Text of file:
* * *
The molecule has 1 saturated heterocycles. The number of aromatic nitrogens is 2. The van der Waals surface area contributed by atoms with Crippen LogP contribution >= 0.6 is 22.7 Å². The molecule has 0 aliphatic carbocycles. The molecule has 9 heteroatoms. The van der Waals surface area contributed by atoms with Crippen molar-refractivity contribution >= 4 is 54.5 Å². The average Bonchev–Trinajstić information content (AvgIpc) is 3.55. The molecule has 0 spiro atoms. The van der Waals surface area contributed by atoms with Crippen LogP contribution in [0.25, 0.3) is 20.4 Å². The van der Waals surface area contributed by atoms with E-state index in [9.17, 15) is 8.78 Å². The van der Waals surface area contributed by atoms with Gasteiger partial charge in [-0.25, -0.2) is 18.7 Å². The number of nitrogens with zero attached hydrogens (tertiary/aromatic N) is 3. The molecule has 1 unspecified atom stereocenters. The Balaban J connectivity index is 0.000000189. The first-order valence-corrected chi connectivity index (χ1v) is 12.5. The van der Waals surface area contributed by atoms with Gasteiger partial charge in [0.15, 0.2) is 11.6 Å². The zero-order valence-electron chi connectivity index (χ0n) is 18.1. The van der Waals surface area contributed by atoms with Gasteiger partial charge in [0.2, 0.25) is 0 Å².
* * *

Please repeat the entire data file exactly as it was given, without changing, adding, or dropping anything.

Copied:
The molecule has 1 saturated heterocycles. The number of aromatic nitrogens is 2. The van der Waals surface area contributed by atoms with Crippen LogP contribution >= 0.6 is 22.7 Å². The molecule has 0 aliphatic carbocycles. The molecule has 9 heteroatoms. The van der Waals surface area contributed by atoms with Crippen molar-refractivity contribution >= 4 is 54.5 Å². The average Bonchev–Trinajstić information content (AvgIpc) is 3.55. The molecule has 0 spiro atoms. The van der Waals surface area contributed by atoms with Crippen LogP contribution in [0.25, 0.3) is 20.4 Å². The van der Waals surface area contributed by atoms with E-state index in [9.17, 15) is 8.78 Å². The van der Waals surface area contributed by atoms with Gasteiger partial charge in [-0.25, -0.2) is 18.7 Å². The number of nitrogens with zero attached hydrogens (tertiary/aromatic N) is 3. The molecule has 1 unspecified atom stereocenters. The Balaban J connectivity index is 0.000000189. The first-order valence-corrected chi connectivity index (χ1v) is 12.5. The van der Waals surface area contributed by atoms with Gasteiger partial charge in [0.15, 0.2) is 11.6 Å². The zero-order valence-electron chi connectivity index (χ0n) is 18.1. The van der Waals surface area contributed by atoms with Gasteiger partial charge in [0.2, 0.25) is 0 Å².